Lucknow: After his teen son died at a hospital in Uttar Pradesh, his father was offered no transport to return home. Devastated, the man carried his 15-year-old's body first on his shoulders and then on a bike in Etawah in the western part of the state till he reached his village, seven kilometres away.
- NGO launches free ambulance service for cows
- Says it is inspired by PM Modi, Yogi Adityanath
- Trustees cryptic about source of funding
Juxtapose the sting of that tragedy with the fancy new ambulance service for cows in Lucknow that was launched on the same day - Monday.
The scheme, which provides a total five equipped with enough tools for a basic surgery, is paid for and run by an NGO. It was inaugurated by Deputy Chief Minister Keshav Maurya and plans to cover large parts of the state in time.
At 11.45 am, the phone rings in the office of the Gau Vansh Raksha Trust, which describes itself as a non-profit dedicated to protecting and serving cows. The owner of a gau shala or shelter for cows, some of which are placed here to prevent them from being slaughtered, complains that a month-old calf is severely sick.
Dr Bharat Yadav, a 28-year-old vet is accompanied by volunteers and staff. The team of five races over - a siren helps clear traffic.
70-year-old Ram Din, a third-generation milk-supplier in Lucknow has virtually written off the calf. Dr Yadav's team provides a thorough check up, medicines and two injections" The calf is suffering from dehydration. I think we should be able to save it," says Dr Yadav
Ram Din is not convinced. "I am not sure it will survive. But yes, it is a good thing, and I called them and they came, thats also good "
The NGO is part of a 20-year-old organisation which been mainly focused on helping rural labour to get work under the MNREGA employment scheme.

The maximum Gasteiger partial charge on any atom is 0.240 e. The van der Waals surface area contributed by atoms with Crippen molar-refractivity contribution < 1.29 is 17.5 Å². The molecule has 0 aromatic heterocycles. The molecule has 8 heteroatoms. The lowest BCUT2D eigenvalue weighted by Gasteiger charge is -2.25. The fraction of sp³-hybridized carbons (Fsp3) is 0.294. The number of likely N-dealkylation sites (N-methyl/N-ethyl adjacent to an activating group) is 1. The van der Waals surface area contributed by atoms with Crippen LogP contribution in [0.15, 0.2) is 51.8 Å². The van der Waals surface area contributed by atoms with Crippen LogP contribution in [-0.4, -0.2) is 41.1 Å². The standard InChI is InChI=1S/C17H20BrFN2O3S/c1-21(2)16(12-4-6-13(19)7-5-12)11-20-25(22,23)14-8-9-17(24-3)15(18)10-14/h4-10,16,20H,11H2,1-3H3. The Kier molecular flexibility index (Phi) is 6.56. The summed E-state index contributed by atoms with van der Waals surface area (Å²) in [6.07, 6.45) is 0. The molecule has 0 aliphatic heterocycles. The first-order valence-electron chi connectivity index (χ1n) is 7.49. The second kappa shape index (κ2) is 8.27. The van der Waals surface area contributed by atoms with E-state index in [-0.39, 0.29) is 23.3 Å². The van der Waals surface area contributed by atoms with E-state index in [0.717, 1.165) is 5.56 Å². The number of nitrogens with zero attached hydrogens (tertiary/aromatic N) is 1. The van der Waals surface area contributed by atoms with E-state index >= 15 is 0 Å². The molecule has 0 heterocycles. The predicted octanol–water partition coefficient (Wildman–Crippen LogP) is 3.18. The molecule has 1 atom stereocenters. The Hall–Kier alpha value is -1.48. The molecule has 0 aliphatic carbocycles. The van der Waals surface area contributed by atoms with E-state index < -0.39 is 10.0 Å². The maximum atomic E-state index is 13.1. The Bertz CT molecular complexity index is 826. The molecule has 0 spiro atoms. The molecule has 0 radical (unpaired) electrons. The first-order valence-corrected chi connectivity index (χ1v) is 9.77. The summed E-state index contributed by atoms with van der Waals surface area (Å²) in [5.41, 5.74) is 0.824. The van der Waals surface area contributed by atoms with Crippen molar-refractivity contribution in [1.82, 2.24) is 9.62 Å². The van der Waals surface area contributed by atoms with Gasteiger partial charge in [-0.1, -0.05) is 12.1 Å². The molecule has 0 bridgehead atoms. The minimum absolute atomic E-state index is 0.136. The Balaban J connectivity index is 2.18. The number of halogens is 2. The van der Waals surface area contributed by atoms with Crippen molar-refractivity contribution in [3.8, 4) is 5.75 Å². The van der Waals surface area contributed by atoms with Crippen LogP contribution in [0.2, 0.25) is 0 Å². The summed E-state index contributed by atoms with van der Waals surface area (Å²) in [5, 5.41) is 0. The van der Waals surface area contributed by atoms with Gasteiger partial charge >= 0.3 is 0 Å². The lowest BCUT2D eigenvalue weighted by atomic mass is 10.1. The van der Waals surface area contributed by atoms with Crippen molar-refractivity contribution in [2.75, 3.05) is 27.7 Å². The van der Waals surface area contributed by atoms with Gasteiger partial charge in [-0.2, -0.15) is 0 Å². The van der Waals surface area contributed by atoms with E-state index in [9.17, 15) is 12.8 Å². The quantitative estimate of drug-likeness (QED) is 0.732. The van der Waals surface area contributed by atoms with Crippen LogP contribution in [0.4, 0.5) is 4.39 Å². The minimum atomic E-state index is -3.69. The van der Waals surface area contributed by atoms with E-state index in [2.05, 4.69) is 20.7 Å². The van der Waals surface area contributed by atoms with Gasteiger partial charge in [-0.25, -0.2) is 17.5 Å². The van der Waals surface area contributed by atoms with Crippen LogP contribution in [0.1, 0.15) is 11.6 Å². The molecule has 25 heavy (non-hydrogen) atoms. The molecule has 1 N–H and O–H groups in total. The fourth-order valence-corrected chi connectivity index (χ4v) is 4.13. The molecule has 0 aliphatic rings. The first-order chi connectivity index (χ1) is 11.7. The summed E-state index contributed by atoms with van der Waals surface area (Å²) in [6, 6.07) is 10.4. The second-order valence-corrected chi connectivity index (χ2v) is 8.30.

Over the last two years, it expanded its effort into ministrations for gau shalas in the capital of Uttar Pradesh to protect and help cows, sacred for Hindus. The office is located in Gomti Nagar, among the fanciest neighbourhoods of Lucknow.
Sanjay Rai, the chief trustee, has a long affiliation with the BJP, though he experimented briefly with the Samajwadi Party of Mulayam Singh too. "We want to give such ambulances to all 75 districts of the state. Then depending on how much funding we can get, we will aim at more. I just want to say that this service has nothing to do with politics." Minutes later: "Yes, it is true that our main inspiration is Prime Minister Modi and Chief Minister Yogi Adityanath."
Since the saffron-robe-wearing Yogi or monk took over as Chief Minister in March, Uttar Pradesh has witnessed a crackdown on unlicensed slaughterhouses. Muslims, who dominate the meat industry, say the move is a thinly-disguised attempt to persecute them at a time when right-wing nationalism is surging. But supporters of the BJP and its leaders say they're enforcing a key promise made by the party in its election manifesto and are obliged to shut down abattoirs that are violating public health, hygiene and safety.
Mr Rai refuses to reveal his funding. "The government is not funding us, they are just backing us. The funds have all come in the past and will come in the future from people who believe in the sanctity of the cow. I am sure we will have no problems," the 54-year-old says.
Already, the Lucknow office has 32 full-time volunteers who are paid a nominal stipend. More are asking to join, says Mr Rai. When we leave at 1 pm, the office has already received over 100 calls from across the five districts where the ambulance service is operating.